In my March article, "The 80/20 Rule: Maximizing the Return on Your Investment," I talked about how to use the 80/20 rule to produce a better return on your investment of time and money in your clinical, chair, outcall or spa massage practice. I discussed focusing 80 percent of your efforts on the 20 percent of the tasks that matter most and stressed the importance of thanking your clients for their business. I also touched on the importance of thanking those professionals and others who refer new business. This month, I'd like to expand on this idea with a few simple "20 percent actions" that will set you apart from your fans.
Saying "thank you" to someone for referring a new client isn't just the polite thing to do - it's a means of maintaining relationships and building new business. When was the last time you got a "thank you" from your health care provider or from a patient you referred to another health care provider? It doesn't take much to thank someone. Simply acknowledging someone's efforts on your behalf can go a very long way.
Get clients involved. When new clients are checking out, I hand them a blank note card and ask them to write a simple thank-you note to the person who referred them. The message is quite simple:
This simple action only takes a few minutes and most clients will be more than happy to do it, especially when they have just received a treatment that has relieved their pain. This simple gesture makes everyone involved feel good and strengthens the relationships. Make it easy on the client: Provide the envelope and the stamp, and mail it in for them.
Send personal thank-you cards to first-time referral sources. It's not just up to your client to thank the referral source, especially if you want that source to continue sending clients your way. Create or buy some massage-specific thank-you cards and send them every time you receive a referral from a new source. For a personal touch, make sure to sign the card. I sign every card to new clients, referral sources and people who have inquired about or ordered my products.
Make a statement. While it's probably not necessary to send a thank-you card every time you receive a referral from the same source, you should make a point of consistently acknowledging that person's contribution to your practice. Do special things throughout the year for your referral sources - not just on holidays or special events. They will appreciate and reward your actions with more referrals. I stand out by thanking my referral sources in unique and personal ways. Some ideas include:
A word about samples. Everyone loves free stuff, and free samples are an easy way to build raving fans while producing extra income. I use certain topical applications on my clients during treatment. Then I show clients how to apply them for self-care between sessions. I explain how these topical aids can work in conjunction with stretching, rest, ice and exercise. I also make the analgesics available for purchase at the clinic. Clients often ask for samples to pass out to family, friends and co-workers, many of whom later become my clients. One large company offers two samples with your name and telephone number printed on a product brochure. They'll even ship it to you for free.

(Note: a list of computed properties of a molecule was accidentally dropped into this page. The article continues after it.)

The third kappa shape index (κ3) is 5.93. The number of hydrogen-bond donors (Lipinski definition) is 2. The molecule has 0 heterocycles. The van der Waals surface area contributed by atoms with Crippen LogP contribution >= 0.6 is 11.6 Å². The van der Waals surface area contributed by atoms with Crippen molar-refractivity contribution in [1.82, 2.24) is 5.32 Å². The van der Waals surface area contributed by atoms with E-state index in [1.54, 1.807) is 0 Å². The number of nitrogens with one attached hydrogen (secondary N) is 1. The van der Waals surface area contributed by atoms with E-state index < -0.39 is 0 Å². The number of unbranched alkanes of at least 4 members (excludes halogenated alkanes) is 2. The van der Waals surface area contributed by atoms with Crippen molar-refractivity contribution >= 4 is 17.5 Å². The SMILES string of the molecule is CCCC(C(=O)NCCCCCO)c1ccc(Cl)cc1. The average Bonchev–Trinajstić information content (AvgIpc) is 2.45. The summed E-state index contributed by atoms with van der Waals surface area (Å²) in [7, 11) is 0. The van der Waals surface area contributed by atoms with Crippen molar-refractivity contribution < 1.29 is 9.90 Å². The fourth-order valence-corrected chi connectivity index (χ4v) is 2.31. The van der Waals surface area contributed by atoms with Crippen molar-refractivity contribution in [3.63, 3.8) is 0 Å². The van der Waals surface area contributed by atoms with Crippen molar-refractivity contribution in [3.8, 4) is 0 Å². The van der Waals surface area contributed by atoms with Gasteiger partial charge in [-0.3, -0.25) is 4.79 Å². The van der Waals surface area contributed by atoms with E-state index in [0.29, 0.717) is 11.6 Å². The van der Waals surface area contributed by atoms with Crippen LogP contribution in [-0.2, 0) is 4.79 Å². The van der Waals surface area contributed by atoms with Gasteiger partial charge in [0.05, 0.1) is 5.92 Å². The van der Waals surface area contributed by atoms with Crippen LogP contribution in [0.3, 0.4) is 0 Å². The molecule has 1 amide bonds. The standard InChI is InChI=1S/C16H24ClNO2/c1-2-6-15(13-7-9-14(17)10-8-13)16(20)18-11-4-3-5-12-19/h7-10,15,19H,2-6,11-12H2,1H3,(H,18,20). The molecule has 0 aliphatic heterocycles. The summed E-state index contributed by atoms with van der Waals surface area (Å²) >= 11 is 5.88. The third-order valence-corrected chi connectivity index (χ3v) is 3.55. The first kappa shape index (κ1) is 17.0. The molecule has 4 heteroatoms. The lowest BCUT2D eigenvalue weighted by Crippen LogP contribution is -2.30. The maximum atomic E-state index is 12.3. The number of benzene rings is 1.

Office visits, distance and timing. To maintain my relationships with the referral sources in my area, I make occasional personal visits. Some of my referral sources have relocated over the years, but they still refer clients to me from time to time. A doctor who once was very close to my office is now almost an hour away. But I still take the time, on occasion, to drive out to see him. Just because a referral source has moved away doesn't mean they will stop referring. Remember, the world still is a small place.
While making personal visits is a good method of maintaining your relationships, it's also important to time your visits with discretion. Some referral sources may work odd shifts or weekends, such as a walk-in clinic. I work those visits into the different 20 percent parts of each day during the week. My sources often appreciate that I took the time to stop in and say thank you.
Personalize your visits. Each meeting is an opportunity to strengthen your professional relationship. If, for example, I am stopping by a doctor's office, I will take some time to learn about the doctors, nurses and staff members so I can personalize my visit. During one visit, I learned that a doctor only ate organic food. On my next visit, I brought in some organic fruit and snacks. He appreciated that I took the effort to learn about his eating habits and then responded with a customized gift.
Become a support system for your referral sources. When people need help, they call the people they know and trust. Many clients call our office asking if we can help people they know. And they want to know whom we recommend if we cannot help. Take care of the referral sources that take care of you.Maintain consistency. Rarely will a single conversation, meeting, personal gift or thank-you note build a relationship or produce long-term results. Plan some 20 percent time every week to say thank you so that you can maintain your current relationships and build new ones. For more ideas, check out my past articles at www.massagetoday.com. For more practice-building tips, visit www.kenthealth.com and drop me a line with your great ideas.
Click here for more information about David Kent, LMT, NCTMB.